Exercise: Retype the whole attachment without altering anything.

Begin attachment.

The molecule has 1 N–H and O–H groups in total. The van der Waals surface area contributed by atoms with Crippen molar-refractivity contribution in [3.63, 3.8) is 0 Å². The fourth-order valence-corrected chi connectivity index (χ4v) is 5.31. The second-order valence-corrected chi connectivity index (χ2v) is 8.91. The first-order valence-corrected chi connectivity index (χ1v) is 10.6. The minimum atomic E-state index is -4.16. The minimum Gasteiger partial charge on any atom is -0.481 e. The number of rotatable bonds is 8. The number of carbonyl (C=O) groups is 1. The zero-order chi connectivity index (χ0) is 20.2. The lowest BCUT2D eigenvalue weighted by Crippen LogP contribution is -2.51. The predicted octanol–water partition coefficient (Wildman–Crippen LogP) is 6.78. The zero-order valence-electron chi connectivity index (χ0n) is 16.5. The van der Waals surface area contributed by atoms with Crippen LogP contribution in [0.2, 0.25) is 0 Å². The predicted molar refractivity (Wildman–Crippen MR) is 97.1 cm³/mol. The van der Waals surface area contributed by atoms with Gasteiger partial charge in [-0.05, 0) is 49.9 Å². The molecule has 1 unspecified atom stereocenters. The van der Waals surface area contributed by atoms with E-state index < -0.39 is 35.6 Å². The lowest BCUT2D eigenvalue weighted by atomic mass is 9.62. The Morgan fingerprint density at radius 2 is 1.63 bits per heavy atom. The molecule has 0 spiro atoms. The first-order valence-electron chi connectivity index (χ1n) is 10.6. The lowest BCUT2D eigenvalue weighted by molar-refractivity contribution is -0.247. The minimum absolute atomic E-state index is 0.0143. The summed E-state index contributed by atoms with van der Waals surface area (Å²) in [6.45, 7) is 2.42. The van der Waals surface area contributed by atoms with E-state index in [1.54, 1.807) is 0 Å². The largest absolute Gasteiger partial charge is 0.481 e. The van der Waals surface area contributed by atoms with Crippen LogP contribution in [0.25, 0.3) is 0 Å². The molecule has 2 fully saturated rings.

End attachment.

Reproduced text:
The molecule has 1 N–H and O–H groups in total. The van der Waals surface area contributed by atoms with Crippen molar-refractivity contribution in [3.63, 3.8) is 0 Å². The fourth-order valence-corrected chi connectivity index (χ4v) is 5.31. The second-order valence-corrected chi connectivity index (χ2v) is 8.91. The first-order valence-corrected chi connectivity index (χ1v) is 10.6. The minimum atomic E-state index is -4.16. The minimum Gasteiger partial charge on any atom is -0.481 e. The number of rotatable bonds is 8. The number of carbonyl (C=O) groups is 1. The zero-order chi connectivity index (χ0) is 20.2. The lowest BCUT2D eigenvalue weighted by Crippen LogP contribution is -2.51. The predicted octanol–water partition coefficient (Wildman–Crippen LogP) is 6.78. The zero-order valence-electron chi connectivity index (χ0n) is 16.5. The van der Waals surface area contributed by atoms with Crippen LogP contribution in [0.2, 0.25) is 0 Å². The predicted molar refractivity (Wildman–Crippen MR) is 97.1 cm³/mol. The van der Waals surface area contributed by atoms with Gasteiger partial charge in [-0.05, 0) is 49.9 Å². The molecule has 1 unspecified atom stereocenters. The van der Waals surface area contributed by atoms with E-state index < -0.39 is 35.6 Å². The lowest BCUT2D eigenvalue weighted by atomic mass is 9.62. The Morgan fingerprint density at radius 2 is 1.63 bits per heavy atom. The molecule has 0 spiro atoms. The first-order valence-electron chi connectivity index (χ1n) is 10.6. The lowest BCUT2D eigenvalue weighted by molar-refractivity contribution is -0.247. The minimum absolute atomic E-state index is 0.0143. The summed E-state index contributed by atoms with van der Waals surface area (Å²) in [6.45, 7) is 2.42. The van der Waals surface area contributed by atoms with E-state index in [1.54, 1.807) is 0 Å². The largest absolute Gasteiger partial charge is 0.481 e. The van der Waals surface area contributed by atoms with Crippen LogP contribution in [0.25, 0.3) is 0 Å². The molecule has 2 fully saturated rings.